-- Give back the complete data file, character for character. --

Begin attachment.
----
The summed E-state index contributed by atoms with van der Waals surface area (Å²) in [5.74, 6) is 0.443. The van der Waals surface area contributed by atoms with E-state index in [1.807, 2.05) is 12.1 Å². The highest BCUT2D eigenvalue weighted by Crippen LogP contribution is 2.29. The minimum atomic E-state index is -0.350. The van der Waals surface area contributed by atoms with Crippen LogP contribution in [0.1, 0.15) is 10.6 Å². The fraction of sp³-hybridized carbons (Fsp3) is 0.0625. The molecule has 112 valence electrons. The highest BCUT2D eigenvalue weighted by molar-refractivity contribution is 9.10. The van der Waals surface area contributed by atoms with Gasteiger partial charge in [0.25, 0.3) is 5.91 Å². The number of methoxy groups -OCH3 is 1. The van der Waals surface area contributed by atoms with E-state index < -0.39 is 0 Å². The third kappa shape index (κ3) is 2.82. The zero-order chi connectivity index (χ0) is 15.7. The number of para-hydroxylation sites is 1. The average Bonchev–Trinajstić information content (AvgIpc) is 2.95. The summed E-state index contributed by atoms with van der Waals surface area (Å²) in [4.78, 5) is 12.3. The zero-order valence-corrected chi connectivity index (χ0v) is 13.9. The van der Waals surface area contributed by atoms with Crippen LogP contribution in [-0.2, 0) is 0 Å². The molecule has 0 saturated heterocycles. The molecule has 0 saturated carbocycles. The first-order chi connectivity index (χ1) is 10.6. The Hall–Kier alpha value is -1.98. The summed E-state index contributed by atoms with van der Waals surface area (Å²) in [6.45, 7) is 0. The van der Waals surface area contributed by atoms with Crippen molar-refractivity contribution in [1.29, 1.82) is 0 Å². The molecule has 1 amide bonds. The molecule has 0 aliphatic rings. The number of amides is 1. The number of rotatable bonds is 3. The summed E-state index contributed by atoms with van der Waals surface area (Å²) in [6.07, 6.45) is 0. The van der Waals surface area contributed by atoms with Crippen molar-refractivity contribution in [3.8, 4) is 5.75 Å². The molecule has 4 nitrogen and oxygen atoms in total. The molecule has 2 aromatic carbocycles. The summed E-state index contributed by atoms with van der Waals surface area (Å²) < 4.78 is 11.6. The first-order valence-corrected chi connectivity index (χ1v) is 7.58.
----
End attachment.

The summed E-state index contributed by atoms with van der Waals surface area (Å²) in [5.74, 6) is 0.443. The van der Waals surface area contributed by atoms with E-state index in [1.807, 2.05) is 12.1 Å². The highest BCUT2D eigenvalue weighted by Crippen LogP contribution is 2.29. The minimum atomic E-state index is -0.350. The van der Waals surface area contributed by atoms with Crippen LogP contribution in [0.1, 0.15) is 10.6 Å². The fraction of sp³-hybridized carbons (Fsp3) is 0.0625. The molecule has 112 valence electrons. The highest BCUT2D eigenvalue weighted by molar-refractivity contribution is 9.10. The van der Waals surface area contributed by atoms with Gasteiger partial charge in [0.25, 0.3) is 5.91 Å². The number of methoxy groups -OCH3 is 1. The van der Waals surface area contributed by atoms with E-state index < -0.39 is 0 Å². The third kappa shape index (κ3) is 2.82. The zero-order chi connectivity index (χ0) is 15.7. The number of para-hydroxylation sites is 1. The average Bonchev–Trinajstić information content (AvgIpc) is 2.95. The summed E-state index contributed by atoms with van der Waals surface area (Å²) in [4.78, 5) is 12.3. The zero-order valence-corrected chi connectivity index (χ0v) is 13.9. The van der Waals surface area contributed by atoms with Crippen LogP contribution in [-0.2, 0) is 0 Å². The molecule has 0 saturated heterocycles. The molecule has 0 saturated carbocycles. The first-order chi connectivity index (χ1) is 10.6. The Hall–Kier alpha value is -1.98. The summed E-state index contributed by atoms with van der Waals surface area (Å²) in [6.45, 7) is 0. The van der Waals surface area contributed by atoms with Crippen molar-refractivity contribution in [1.29, 1.82) is 0 Å². The molecule has 1 amide bonds. The molecule has 0 aliphatic rings. The number of amides is 1. The number of rotatable bonds is 3. The summed E-state index contributed by atoms with van der Waals surface area (Å²) in [6.07, 6.45) is 0. The van der Waals surface area contributed by atoms with Crippen molar-refractivity contribution in [3.8, 4) is 5.75 Å². The molecule has 4 nitrogen and oxygen atoms in total. The molecule has 2 aromatic carbocycles. The summed E-state index contributed by atoms with van der Waals surface area (Å²) < 4.78 is 11.6. The first-order valence-corrected chi connectivity index (χ1v) is 7.58.